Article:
By Jan Dusek
The subject of the publication stands at the intersection of epigraphy and ancient learn: the Aramaic and Hebrew inscriptions came upon within the area of the Yahwistic sanctuary on Mt. Gerizim and their old historical past. The learn addresses the facts from 3 views: the paleography and courting of the inscriptions; the id of the group who carved them and its associations; and, ultimately, the bigger ancient and political context during which the inscriptions have been produced. This e-book is very precious for historians of Palestine within the moment Temple interval, for biblical students, and for these facing Aramaic and Hebrew paleography and epigraphy.
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Extra info for Aramaic and Hebrew Inscriptions from Mt. Gerizim and Samaria Between Antiochus III and Antiochus IV Epiphanes
And ) the head of waw is round, like in the cursive style. – Zayin – Zayin consists of two—upper and lower—horizontal bars joined by one vertical or diagonal line. Het . – Het . consists of two vertical downstrokes joined in the upper part by a horizontal line. The right leg can rise above the junction with the horizontal bar; it can also remain on the same level as the horizontal bar. The right leg often rises above it in the cursive style. Tet . – Tet . is not attested in the Aramaic monumental inscriptions.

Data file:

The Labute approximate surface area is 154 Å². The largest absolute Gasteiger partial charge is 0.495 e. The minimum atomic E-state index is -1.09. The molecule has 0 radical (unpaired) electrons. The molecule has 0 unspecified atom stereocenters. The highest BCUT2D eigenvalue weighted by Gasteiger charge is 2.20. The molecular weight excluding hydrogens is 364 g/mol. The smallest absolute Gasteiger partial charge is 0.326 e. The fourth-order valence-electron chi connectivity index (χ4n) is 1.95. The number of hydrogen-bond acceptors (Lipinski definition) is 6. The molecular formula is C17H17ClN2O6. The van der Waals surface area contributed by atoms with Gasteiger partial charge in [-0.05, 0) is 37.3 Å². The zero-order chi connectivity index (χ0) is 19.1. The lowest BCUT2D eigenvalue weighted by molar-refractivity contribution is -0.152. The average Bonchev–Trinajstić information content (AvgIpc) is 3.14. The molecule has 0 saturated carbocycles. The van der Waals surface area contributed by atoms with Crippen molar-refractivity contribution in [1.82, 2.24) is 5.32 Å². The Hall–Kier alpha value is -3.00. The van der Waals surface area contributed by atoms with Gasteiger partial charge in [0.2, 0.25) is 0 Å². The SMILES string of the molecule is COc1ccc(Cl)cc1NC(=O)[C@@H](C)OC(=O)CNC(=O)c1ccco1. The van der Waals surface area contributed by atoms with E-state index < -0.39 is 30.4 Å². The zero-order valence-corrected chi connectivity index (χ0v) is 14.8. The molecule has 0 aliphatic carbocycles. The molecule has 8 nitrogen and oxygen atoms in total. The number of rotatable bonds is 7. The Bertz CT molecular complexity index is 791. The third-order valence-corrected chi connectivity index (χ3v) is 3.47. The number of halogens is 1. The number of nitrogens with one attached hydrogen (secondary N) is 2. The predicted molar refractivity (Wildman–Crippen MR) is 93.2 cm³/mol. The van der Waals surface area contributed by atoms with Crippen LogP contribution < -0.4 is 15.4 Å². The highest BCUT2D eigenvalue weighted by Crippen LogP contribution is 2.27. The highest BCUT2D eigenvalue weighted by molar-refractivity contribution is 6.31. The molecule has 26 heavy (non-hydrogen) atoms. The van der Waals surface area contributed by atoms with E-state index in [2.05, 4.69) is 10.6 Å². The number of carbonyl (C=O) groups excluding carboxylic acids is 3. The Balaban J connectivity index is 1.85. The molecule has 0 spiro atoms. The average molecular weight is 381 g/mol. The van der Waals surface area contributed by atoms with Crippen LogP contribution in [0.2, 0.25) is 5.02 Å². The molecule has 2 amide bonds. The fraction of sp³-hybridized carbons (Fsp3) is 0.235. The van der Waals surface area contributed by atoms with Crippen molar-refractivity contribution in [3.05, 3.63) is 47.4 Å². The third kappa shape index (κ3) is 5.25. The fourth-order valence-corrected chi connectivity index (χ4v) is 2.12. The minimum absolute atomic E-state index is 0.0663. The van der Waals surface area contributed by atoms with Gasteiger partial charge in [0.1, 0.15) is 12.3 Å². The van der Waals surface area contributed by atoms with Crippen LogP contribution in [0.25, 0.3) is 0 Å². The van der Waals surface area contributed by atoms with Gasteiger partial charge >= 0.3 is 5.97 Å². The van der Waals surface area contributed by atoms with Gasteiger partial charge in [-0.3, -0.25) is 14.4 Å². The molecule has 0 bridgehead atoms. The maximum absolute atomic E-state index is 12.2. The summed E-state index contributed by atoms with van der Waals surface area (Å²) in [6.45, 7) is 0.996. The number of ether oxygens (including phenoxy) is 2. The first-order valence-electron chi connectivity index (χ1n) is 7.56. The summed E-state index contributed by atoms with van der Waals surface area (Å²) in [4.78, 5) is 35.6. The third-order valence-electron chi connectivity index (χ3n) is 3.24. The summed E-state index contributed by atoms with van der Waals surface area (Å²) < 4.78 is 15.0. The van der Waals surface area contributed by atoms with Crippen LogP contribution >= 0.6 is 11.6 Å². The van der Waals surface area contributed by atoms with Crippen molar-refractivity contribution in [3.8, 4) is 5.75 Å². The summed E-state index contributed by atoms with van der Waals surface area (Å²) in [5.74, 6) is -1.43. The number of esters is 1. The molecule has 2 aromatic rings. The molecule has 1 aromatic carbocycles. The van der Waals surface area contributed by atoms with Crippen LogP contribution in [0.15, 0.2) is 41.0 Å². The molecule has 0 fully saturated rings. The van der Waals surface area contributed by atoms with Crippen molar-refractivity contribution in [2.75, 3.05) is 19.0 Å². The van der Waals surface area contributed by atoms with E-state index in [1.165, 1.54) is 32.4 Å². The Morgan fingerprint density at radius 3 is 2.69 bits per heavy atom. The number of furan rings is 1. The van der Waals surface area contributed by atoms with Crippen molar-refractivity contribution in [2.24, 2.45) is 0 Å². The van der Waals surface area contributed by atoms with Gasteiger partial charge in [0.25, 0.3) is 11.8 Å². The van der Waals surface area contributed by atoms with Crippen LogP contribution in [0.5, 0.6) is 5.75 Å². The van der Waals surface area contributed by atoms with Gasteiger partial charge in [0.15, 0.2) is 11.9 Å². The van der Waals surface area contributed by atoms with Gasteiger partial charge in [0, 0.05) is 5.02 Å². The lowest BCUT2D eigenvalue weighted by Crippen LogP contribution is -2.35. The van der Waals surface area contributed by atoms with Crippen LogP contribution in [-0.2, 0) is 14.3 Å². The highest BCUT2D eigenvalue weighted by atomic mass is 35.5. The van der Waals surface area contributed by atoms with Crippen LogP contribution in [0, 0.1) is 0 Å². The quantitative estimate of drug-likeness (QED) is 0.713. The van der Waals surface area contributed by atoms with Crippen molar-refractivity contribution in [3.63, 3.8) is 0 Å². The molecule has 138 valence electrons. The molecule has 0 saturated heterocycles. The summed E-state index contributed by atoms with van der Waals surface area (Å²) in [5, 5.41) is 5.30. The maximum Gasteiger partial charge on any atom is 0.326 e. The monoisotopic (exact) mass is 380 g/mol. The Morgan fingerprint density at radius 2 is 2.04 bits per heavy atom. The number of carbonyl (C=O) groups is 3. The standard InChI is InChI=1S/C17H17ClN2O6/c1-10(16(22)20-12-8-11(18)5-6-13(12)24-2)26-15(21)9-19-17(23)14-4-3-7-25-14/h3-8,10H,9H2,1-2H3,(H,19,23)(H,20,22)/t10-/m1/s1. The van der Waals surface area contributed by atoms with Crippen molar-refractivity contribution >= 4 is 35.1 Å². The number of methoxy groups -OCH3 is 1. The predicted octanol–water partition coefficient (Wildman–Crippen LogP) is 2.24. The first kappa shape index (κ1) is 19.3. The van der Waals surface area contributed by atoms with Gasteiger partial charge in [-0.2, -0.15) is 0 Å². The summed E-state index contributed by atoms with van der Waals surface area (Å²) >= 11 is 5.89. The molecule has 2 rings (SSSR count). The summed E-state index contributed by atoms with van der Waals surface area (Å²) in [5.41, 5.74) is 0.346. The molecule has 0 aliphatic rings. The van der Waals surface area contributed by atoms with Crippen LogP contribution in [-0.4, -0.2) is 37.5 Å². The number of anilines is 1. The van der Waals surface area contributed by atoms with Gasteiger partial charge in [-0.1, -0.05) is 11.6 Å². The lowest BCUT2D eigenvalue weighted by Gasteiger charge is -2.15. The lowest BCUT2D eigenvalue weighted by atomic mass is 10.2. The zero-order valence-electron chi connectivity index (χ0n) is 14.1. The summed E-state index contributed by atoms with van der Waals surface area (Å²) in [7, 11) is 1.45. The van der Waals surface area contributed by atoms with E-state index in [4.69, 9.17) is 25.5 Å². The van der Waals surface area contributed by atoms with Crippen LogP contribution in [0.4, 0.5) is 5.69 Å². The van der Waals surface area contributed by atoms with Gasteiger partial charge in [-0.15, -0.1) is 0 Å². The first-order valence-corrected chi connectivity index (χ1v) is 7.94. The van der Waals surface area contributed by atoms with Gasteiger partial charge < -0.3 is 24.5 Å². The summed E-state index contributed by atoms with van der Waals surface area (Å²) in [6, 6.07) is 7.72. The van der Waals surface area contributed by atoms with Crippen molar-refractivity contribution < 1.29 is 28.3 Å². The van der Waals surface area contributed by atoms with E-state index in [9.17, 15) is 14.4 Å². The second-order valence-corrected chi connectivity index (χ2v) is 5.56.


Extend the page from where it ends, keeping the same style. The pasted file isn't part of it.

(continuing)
Shin – – The left stroke of the shin can be diagonal or vertical, as in the cursive style. In inscription no. , the shin has an unusual form and looks like a Greek omega. A similar shin is attested in the Paleo-Hebrew inscription no. and as a mason’s mark on stone no. . Taw – The taw can have the left leg longer than the right leg. In some cases both legs have the same length, and sometimes the left leg finishes downward in a small tail. These variants do not seem to reflect different styles of script because one inscription can contain two different variants of taw (for example no.
Lah. 56 – The final nun consisting of upright downstroke without head or baseline is attested in no. and . – The form of nun with head and without baseline is attested in final form in the inscriptions no. , and . In these two cases, it is not clear whether the middle and initial form would be the same or different. This final form of nun is attested in the final and initial position in no. ; the middle position is different. In inscription no. , this type of final nun is attested in the middle position.